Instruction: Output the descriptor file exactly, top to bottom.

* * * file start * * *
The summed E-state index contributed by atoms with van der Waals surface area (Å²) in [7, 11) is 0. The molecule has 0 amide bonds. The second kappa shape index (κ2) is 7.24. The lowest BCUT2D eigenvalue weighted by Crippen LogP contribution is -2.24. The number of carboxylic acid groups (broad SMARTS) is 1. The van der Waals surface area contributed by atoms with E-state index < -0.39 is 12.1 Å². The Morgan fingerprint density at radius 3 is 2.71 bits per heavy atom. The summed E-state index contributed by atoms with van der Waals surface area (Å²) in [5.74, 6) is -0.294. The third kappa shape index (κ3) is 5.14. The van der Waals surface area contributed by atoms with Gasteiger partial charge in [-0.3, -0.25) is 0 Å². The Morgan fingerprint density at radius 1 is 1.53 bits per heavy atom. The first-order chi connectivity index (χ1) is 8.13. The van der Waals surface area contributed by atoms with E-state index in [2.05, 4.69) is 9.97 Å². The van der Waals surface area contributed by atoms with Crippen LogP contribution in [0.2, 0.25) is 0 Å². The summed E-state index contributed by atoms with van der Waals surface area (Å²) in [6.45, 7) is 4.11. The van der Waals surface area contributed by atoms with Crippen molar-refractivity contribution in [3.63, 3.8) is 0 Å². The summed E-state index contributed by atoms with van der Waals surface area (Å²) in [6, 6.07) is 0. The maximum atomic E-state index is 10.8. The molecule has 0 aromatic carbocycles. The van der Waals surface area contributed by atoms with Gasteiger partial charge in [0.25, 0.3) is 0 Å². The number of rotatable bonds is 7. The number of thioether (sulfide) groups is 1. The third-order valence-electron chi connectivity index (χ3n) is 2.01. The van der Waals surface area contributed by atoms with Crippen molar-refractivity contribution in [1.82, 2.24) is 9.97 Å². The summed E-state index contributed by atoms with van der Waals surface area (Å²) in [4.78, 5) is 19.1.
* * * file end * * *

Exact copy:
The summed E-state index contributed by atoms with van der Waals surface area (Å²) in [7, 11) is 0. The molecule has 0 amide bonds. The second kappa shape index (κ2) is 7.24. The lowest BCUT2D eigenvalue weighted by Crippen LogP contribution is -2.24. The number of carboxylic acid groups (broad SMARTS) is 1. The van der Waals surface area contributed by atoms with E-state index < -0.39 is 12.1 Å². The Morgan fingerprint density at radius 3 is 2.71 bits per heavy atom. The summed E-state index contributed by atoms with van der Waals surface area (Å²) in [5.74, 6) is -0.294. The third kappa shape index (κ3) is 5.14. The van der Waals surface area contributed by atoms with Gasteiger partial charge in [-0.3, -0.25) is 0 Å². The Morgan fingerprint density at radius 1 is 1.53 bits per heavy atom. The first-order chi connectivity index (χ1) is 8.13. The van der Waals surface area contributed by atoms with E-state index in [2.05, 4.69) is 9.97 Å². The van der Waals surface area contributed by atoms with Crippen LogP contribution in [0.2, 0.25) is 0 Å². The summed E-state index contributed by atoms with van der Waals surface area (Å²) in [6.45, 7) is 4.11. The van der Waals surface area contributed by atoms with Crippen molar-refractivity contribution in [3.63, 3.8) is 0 Å². The summed E-state index contributed by atoms with van der Waals surface area (Å²) in [6, 6.07) is 0. The maximum atomic E-state index is 10.8. The molecule has 0 aromatic carbocycles. The van der Waals surface area contributed by atoms with Gasteiger partial charge in [0.25, 0.3) is 0 Å². The number of rotatable bonds is 7. The number of thioether (sulfide) groups is 1. The third-order valence-electron chi connectivity index (χ3n) is 2.01. The van der Waals surface area contributed by atoms with Crippen molar-refractivity contribution in [1.82, 2.24) is 9.97 Å². The summed E-state index contributed by atoms with van der Waals surface area (Å²) in [4.78, 5) is 19.1.